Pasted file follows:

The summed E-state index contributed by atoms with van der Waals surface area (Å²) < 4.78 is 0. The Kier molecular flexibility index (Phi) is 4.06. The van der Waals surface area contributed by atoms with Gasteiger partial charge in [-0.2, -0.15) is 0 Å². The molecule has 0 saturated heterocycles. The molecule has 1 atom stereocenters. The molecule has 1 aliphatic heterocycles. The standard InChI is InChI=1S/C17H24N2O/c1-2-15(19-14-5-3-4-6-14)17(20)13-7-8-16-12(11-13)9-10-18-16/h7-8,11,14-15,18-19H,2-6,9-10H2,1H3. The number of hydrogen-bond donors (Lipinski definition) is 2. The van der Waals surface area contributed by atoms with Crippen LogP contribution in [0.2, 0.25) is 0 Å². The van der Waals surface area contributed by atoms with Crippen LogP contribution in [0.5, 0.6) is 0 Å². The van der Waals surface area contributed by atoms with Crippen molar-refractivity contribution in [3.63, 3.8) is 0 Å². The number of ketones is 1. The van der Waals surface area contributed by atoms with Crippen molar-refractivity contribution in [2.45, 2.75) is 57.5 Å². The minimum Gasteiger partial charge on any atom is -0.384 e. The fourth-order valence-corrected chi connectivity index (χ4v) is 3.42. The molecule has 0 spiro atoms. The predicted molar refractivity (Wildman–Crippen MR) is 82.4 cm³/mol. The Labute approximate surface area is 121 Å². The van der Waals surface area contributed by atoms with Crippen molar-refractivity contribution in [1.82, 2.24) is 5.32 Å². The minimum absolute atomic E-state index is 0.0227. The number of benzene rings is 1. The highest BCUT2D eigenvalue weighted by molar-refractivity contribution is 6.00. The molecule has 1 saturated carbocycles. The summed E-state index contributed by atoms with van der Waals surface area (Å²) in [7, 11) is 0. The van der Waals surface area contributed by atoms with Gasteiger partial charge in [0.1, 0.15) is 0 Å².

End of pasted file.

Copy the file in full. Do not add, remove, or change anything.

The summed E-state index contributed by atoms with van der Waals surface area (Å²) < 4.78 is 0. The Kier molecular flexibility index (Phi) is 4.06. The van der Waals surface area contributed by atoms with Gasteiger partial charge in [-0.2, -0.15) is 0 Å². The molecule has 0 saturated heterocycles. The molecule has 1 atom stereocenters. The molecule has 1 aliphatic heterocycles. The standard InChI is InChI=1S/C17H24N2O/c1-2-15(19-14-5-3-4-6-14)17(20)13-7-8-16-12(11-13)9-10-18-16/h7-8,11,14-15,18-19H,2-6,9-10H2,1H3. The number of hydrogen-bond donors (Lipinski definition) is 2. The van der Waals surface area contributed by atoms with Crippen LogP contribution in [0.2, 0.25) is 0 Å². The van der Waals surface area contributed by atoms with Crippen LogP contribution in [0.5, 0.6) is 0 Å². The van der Waals surface area contributed by atoms with Crippen molar-refractivity contribution in [3.63, 3.8) is 0 Å². The number of ketones is 1. The van der Waals surface area contributed by atoms with Crippen molar-refractivity contribution in [2.45, 2.75) is 57.5 Å². The minimum Gasteiger partial charge on any atom is -0.384 e. The fourth-order valence-corrected chi connectivity index (χ4v) is 3.42. The molecule has 0 spiro atoms. The predicted molar refractivity (Wildman–Crippen MR) is 82.4 cm³/mol. The Labute approximate surface area is 121 Å². The van der Waals surface area contributed by atoms with Crippen molar-refractivity contribution in [1.82, 2.24) is 5.32 Å². The minimum absolute atomic E-state index is 0.0227. The number of benzene rings is 1. The highest BCUT2D eigenvalue weighted by molar-refractivity contribution is 6.00. The molecule has 1 saturated carbocycles. The summed E-state index contributed by atoms with van der Waals surface area (Å²) in [7, 11) is 0. The van der Waals surface area contributed by atoms with Gasteiger partial charge in [0.1, 0.15) is 0 Å².